Remarks of President Kevin Quigley

Kevin Quigley delivers remarksGood morning and a warm welcome to Marlboro College on this special day to celebrate our remarkable students’ accomplishments and wish them well on their journey ahead. With this beautiful weather, it doesn’t look like it will snow. That would be the first time that it didn’t snow on commencement in my three years here, a streak that I am glad to see broken.

Thank you, Dick, for your tireless service to the college as a long-time trustee and now chairman of the board, leading our community during this time of renewal. On behalf of our soon-to-be graduates, I especially welcome our trustees, my predecessor—Ellen McCullough Lovell—parents, family, friends, faculty, Marlboro neighbors, and other honored guests. A special thank you to all the mothers’ who share their day with us, including my life partner Susan Flaherty. I also want to thank my many colleagues who helped make this special event happen, especially Dan Cotter and Vanessa Redfield. I also want to recognize a few representatives of the milestone anniversary classes of 1968 and 1993.

Thank you all for being here today and being part of this event for recognition and gratitude. Today marks the end of a cycle, another turning of the wheel, a cycle punctuated by poignant moments and memorable experiences including: Bridges Trips, Hogwarts Dinners, Midnight Breakfasts, Town Meetings, Writing Portfolios, Broomball Tournaments, Wendell-Judd Cups, Work Days, and Oral Exams.

I especially want to acknowledge the dedicated service provided by five retiring faculty: Jay Craven in film studies, Cathy Osmond in painting, Lynnette Rummel in politics, Tim Segar in sculpture, and David Underwood in theater. When the graduates open their diploma folder, although they won’t see their diploma—which will be mailed to them, they will see a gift from the retiring faculty in the visual arts.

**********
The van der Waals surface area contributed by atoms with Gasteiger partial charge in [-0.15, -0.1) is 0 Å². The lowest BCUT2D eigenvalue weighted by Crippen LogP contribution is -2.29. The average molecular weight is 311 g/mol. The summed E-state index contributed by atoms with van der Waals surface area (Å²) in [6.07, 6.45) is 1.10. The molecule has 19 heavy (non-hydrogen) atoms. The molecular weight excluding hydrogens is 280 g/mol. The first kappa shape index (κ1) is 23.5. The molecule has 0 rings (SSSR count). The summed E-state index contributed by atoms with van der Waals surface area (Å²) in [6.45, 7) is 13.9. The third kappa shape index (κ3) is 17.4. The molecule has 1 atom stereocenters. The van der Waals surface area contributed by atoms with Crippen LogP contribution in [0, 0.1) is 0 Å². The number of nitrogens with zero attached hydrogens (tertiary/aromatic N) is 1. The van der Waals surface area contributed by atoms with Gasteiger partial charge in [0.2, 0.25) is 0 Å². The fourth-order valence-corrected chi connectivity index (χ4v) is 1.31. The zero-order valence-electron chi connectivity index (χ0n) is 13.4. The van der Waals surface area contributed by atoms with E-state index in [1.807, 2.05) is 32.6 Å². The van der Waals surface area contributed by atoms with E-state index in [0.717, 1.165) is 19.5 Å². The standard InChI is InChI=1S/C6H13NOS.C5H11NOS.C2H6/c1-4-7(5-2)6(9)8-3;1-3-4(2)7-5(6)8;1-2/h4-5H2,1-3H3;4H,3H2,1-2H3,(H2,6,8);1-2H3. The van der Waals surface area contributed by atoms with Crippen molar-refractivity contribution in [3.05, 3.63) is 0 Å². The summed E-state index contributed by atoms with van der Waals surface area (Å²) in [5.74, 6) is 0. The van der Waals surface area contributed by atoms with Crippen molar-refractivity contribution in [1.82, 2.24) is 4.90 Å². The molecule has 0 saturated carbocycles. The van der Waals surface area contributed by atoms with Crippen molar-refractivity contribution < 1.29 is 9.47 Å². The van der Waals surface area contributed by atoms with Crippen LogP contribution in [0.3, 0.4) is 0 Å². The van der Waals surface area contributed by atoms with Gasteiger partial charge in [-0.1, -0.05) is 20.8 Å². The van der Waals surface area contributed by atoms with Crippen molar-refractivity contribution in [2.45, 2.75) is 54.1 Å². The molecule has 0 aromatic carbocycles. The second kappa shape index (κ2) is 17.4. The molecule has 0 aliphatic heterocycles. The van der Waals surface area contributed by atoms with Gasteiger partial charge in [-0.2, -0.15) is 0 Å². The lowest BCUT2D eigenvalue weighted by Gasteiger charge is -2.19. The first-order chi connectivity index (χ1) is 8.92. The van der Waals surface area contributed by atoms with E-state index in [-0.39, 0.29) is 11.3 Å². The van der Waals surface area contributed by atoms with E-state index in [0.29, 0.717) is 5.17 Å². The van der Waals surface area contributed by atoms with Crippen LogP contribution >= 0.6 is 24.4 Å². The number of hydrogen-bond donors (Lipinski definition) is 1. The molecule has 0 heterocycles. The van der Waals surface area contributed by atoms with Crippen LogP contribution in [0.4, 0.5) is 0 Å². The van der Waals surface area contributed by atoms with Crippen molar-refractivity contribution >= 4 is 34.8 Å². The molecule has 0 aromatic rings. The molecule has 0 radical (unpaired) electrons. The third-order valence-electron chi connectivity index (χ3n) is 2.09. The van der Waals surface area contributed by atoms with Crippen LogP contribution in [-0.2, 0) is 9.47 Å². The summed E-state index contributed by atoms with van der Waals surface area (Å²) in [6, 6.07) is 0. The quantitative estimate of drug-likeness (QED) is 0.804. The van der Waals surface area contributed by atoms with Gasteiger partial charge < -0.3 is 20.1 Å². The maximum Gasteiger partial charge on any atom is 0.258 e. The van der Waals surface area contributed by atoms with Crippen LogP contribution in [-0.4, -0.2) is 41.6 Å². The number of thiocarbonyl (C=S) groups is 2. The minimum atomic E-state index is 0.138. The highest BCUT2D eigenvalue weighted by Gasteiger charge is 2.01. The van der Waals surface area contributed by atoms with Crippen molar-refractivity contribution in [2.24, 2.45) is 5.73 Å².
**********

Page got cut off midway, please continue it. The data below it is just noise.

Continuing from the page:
Today, marks the college’s 71th Commencement and just the third time we have held a joint undergraduate and graduate school commencement here in this splendid space. The grad school moved to the hill in the spring of 2017. It is wonderful to have the grad school united with us here: it enriches our community in so many profound ways. Now, both graduate and undergraduate students can take advantage of this beautiful place built close to nature through the hard work of our pioneering students, faculty, and staff.

Marlboro College’s founder, as many of you know, was inspired by his poetry teacher at Amherst, Robert Frost. Walter Hendricks came to this “clearing in the wood” to create a small, intentional learning community (and quoting from the founding prospectus) “at a time when the survival power and value of democracy are challenged, with the intention of developing citizens who will be effective in the task of making American democracy succeed.” Seven decades later those words still resonate. Everywhere we look, democracy appears unfinished and imperfect and that learning to be a good citizen is a never-ending and essential task. In these times, we simply can’t take citizenship—and what it takes for democracy to succeed—for granted.